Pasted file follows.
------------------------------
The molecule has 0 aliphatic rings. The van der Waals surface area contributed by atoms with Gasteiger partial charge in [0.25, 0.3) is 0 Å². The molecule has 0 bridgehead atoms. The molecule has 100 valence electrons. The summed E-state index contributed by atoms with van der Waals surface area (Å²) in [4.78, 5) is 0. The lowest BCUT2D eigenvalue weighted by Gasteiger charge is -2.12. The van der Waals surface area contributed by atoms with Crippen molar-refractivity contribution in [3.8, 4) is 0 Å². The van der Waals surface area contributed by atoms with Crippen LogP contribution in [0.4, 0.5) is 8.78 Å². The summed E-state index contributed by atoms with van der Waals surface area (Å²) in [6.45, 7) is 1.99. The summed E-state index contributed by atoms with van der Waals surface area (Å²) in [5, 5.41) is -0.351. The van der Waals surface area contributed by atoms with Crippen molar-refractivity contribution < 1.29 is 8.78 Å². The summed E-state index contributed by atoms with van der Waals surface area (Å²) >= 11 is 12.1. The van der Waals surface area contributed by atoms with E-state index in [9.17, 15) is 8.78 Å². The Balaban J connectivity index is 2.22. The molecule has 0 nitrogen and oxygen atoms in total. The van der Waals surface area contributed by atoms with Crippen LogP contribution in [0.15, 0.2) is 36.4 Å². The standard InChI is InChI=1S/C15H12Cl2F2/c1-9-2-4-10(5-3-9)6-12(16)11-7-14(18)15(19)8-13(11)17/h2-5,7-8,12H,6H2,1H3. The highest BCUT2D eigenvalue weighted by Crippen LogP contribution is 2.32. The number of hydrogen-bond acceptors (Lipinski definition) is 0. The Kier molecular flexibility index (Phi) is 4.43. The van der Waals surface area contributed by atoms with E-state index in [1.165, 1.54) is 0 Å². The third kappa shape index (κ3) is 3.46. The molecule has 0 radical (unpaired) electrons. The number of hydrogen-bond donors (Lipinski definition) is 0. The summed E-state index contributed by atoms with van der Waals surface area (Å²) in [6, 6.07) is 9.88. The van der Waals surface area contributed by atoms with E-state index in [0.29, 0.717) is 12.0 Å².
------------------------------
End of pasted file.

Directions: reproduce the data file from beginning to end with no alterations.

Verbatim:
The molecule has 0 aliphatic rings. The van der Waals surface area contributed by atoms with Gasteiger partial charge in [0.25, 0.3) is 0 Å². The molecule has 0 bridgehead atoms. The molecule has 100 valence electrons. The summed E-state index contributed by atoms with van der Waals surface area (Å²) in [4.78, 5) is 0. The lowest BCUT2D eigenvalue weighted by Gasteiger charge is -2.12. The van der Waals surface area contributed by atoms with Crippen molar-refractivity contribution in [3.8, 4) is 0 Å². The van der Waals surface area contributed by atoms with Crippen LogP contribution in [0.4, 0.5) is 8.78 Å². The summed E-state index contributed by atoms with van der Waals surface area (Å²) in [6.45, 7) is 1.99. The summed E-state index contributed by atoms with van der Waals surface area (Å²) in [5, 5.41) is -0.351. The van der Waals surface area contributed by atoms with Crippen molar-refractivity contribution < 1.29 is 8.78 Å². The summed E-state index contributed by atoms with van der Waals surface area (Å²) >= 11 is 12.1. The van der Waals surface area contributed by atoms with E-state index in [9.17, 15) is 8.78 Å². The Balaban J connectivity index is 2.22. The molecule has 0 nitrogen and oxygen atoms in total. The van der Waals surface area contributed by atoms with Crippen LogP contribution in [0.15, 0.2) is 36.4 Å². The standard InChI is InChI=1S/C15H12Cl2F2/c1-9-2-4-10(5-3-9)6-12(16)11-7-14(18)15(19)8-13(11)17/h2-5,7-8,12H,6H2,1H3. The highest BCUT2D eigenvalue weighted by Crippen LogP contribution is 2.32. The number of hydrogen-bond acceptors (Lipinski definition) is 0. The Kier molecular flexibility index (Phi) is 4.43. The van der Waals surface area contributed by atoms with E-state index in [1.165, 1.54) is 0 Å². The third kappa shape index (κ3) is 3.46. The molecule has 0 radical (unpaired) electrons. The number of hydrogen-bond donors (Lipinski definition) is 0. The summed E-state index contributed by atoms with van der Waals surface area (Å²) in [6, 6.07) is 9.88. The van der Waals surface area contributed by atoms with E-state index in [0.29, 0.717) is 12.0 Å².